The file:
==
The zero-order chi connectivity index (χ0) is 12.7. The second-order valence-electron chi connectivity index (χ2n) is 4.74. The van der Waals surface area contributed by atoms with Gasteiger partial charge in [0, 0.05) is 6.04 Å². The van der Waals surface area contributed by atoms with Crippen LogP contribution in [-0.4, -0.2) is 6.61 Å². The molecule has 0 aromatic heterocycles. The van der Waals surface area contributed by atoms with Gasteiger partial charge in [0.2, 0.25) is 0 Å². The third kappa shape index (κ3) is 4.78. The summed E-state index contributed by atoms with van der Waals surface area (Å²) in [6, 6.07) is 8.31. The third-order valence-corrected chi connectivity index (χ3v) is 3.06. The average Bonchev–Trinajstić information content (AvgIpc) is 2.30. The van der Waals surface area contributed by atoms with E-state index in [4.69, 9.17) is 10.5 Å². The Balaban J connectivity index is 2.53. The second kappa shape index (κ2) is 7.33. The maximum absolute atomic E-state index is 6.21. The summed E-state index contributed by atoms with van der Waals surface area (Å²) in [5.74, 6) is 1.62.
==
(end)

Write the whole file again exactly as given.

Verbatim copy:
The zero-order chi connectivity index (χ0) is 12.7. The second-order valence-electron chi connectivity index (χ2n) is 4.74. The van der Waals surface area contributed by atoms with Gasteiger partial charge in [0, 0.05) is 6.04 Å². The van der Waals surface area contributed by atoms with Crippen LogP contribution in [-0.4, -0.2) is 6.61 Å². The molecule has 0 aromatic heterocycles. The van der Waals surface area contributed by atoms with Gasteiger partial charge in [0.2, 0.25) is 0 Å². The third kappa shape index (κ3) is 4.78. The summed E-state index contributed by atoms with van der Waals surface area (Å²) in [6, 6.07) is 8.31. The third-order valence-corrected chi connectivity index (χ3v) is 3.06. The average Bonchev–Trinajstić information content (AvgIpc) is 2.30. The van der Waals surface area contributed by atoms with E-state index in [4.69, 9.17) is 10.5 Å². The Balaban J connectivity index is 2.53. The second kappa shape index (κ2) is 7.33. The maximum absolute atomic E-state index is 6.21. The summed E-state index contributed by atoms with van der Waals surface area (Å²) in [5.74, 6) is 1.62.